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Mobile Medical Devices During Disaster: Heat and Humidity

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The follwing is fifth in a series of articles reviewing FDA guidelines on using Medical Devices in a disaster, with my comments in italics from my reflections about volunteering in medical clinics following Katrina. Concerning Heat and Humidity:


Dealing with Heat and Humidity

Heat and humidity can have an effect on home diagnostic test kits (including blood glucose tests used by people with diabetes). Test results may not be accurate. Read your owner’s manual to make sure your test kit is performing properly.

Special Information about Using Blood Glucose Meters

Heat and humidity can damage blood glucose meters and test strips.

If you use a blood glucose meter, check the meter and test strip package insert for information on use during unusual heat and humidity. Store and handle the meter and test strips according to the instructions. Perform quality-control checks to make sure that your home glucose testing is accurate and reliable.

To protect your device from heat and humidity, follow the steps below:
Use a dry cloth to wipe off your device regularly (e.g., mechanical infusion pumps).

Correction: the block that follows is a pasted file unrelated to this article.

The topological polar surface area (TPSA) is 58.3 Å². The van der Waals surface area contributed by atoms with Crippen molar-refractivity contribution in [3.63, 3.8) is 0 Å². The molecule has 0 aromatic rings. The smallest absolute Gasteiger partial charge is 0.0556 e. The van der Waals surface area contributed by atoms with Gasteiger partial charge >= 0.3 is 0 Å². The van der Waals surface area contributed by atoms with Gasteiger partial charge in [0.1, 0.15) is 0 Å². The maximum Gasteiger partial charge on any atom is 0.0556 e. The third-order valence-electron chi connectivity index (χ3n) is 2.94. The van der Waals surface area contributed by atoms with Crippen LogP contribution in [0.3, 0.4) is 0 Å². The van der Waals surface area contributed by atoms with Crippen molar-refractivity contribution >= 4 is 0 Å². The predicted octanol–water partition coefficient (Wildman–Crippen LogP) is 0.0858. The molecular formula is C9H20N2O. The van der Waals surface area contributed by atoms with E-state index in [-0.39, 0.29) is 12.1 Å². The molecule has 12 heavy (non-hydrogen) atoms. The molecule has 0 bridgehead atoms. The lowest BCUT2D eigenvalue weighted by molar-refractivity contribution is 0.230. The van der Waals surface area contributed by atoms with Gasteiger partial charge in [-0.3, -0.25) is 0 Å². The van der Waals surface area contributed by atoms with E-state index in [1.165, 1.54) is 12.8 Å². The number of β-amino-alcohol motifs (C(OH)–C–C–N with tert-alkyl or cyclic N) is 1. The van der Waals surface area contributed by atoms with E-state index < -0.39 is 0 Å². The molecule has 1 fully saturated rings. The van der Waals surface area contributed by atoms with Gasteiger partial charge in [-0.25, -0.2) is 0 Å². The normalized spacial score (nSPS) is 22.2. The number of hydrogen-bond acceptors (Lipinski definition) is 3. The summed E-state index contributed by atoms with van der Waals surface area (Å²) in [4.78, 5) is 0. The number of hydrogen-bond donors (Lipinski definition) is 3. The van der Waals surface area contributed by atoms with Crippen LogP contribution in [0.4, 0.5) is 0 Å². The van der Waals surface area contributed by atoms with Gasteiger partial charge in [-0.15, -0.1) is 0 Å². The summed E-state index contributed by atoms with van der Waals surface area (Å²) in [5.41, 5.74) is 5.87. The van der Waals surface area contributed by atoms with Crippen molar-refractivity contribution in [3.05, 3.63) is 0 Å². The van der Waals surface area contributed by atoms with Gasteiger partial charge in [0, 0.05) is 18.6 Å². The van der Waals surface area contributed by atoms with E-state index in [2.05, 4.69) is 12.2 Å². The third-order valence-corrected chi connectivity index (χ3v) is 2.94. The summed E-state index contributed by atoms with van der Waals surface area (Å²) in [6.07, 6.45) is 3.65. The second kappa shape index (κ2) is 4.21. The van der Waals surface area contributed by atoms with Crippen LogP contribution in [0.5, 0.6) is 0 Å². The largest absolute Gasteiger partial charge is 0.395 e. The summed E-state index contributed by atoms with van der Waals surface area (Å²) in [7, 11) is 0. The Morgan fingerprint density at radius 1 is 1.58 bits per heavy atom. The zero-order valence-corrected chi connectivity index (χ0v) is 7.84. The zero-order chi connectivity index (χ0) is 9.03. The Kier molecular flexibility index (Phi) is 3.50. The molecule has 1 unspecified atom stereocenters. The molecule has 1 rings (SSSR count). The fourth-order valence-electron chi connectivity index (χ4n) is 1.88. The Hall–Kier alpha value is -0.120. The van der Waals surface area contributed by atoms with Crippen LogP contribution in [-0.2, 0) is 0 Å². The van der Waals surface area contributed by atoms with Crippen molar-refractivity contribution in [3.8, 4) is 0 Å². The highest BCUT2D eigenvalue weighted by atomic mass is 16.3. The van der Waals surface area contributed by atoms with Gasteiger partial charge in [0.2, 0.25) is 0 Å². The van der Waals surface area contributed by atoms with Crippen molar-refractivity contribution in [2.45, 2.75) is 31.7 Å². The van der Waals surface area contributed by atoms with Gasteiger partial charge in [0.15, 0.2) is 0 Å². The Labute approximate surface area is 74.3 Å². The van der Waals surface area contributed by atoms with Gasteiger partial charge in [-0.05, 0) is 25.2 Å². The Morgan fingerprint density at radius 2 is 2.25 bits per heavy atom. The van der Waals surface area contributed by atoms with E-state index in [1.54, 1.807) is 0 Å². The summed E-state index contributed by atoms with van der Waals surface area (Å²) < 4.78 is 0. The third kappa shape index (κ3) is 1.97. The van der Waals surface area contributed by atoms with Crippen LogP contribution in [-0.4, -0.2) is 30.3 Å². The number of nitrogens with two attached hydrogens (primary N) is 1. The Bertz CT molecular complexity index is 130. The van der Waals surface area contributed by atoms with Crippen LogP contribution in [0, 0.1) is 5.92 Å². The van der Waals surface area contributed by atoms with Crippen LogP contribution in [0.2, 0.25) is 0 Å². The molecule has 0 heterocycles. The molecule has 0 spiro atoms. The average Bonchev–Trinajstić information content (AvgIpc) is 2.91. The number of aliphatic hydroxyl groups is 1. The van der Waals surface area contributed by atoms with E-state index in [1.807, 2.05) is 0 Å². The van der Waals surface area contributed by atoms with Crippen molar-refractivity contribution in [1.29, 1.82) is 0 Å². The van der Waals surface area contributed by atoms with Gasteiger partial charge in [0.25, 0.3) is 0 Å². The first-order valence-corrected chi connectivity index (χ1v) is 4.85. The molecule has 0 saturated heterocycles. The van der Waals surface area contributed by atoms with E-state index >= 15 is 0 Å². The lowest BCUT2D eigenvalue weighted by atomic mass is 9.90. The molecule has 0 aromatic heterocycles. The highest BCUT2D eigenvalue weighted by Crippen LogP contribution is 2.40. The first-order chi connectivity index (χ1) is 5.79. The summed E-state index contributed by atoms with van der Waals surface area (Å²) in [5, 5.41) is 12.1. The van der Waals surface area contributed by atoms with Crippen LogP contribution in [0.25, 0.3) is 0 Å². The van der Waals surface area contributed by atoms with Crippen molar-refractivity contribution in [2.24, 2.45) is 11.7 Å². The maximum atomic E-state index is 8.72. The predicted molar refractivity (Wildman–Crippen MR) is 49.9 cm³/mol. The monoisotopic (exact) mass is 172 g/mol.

Keep your device out of direct sunlight.
Enclose your medical products in plastic containers to keep them dry (e.g., wound care supplies).
Do not use ice if there is a danger of water contamination; use dry ice or instant cold packs to keep your device cool (e.g., prefilled syringes).
Do not use disposable devices that are wet (e.g., wound dressings, disposable thermometers, tubing)

In my experience in Katrina, noone excaped with more than the clothing on their backs, so all of their equipment were waterlogged and heat damaged. In such a extreme disaster, you'll have to depend on the shelters to provide you replacement medication and devices. Hopefully, you'll be faced with a less intense disaster, and if you are prepared with zip lock bags, instant cold packs, and a portable drink thermos, you will be prepared to keep your medication cool & dry for a few hours at least. Hopefully help will reach you in that time. It's important to keep devices in ziplock bags if you keep them in the cooler since water condensation can otherwise damage them.


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About the Author


MD, FACP, FASN

Dr. Schwimmer's blog explores the intersection of medicine, new technologies, and the Internet.

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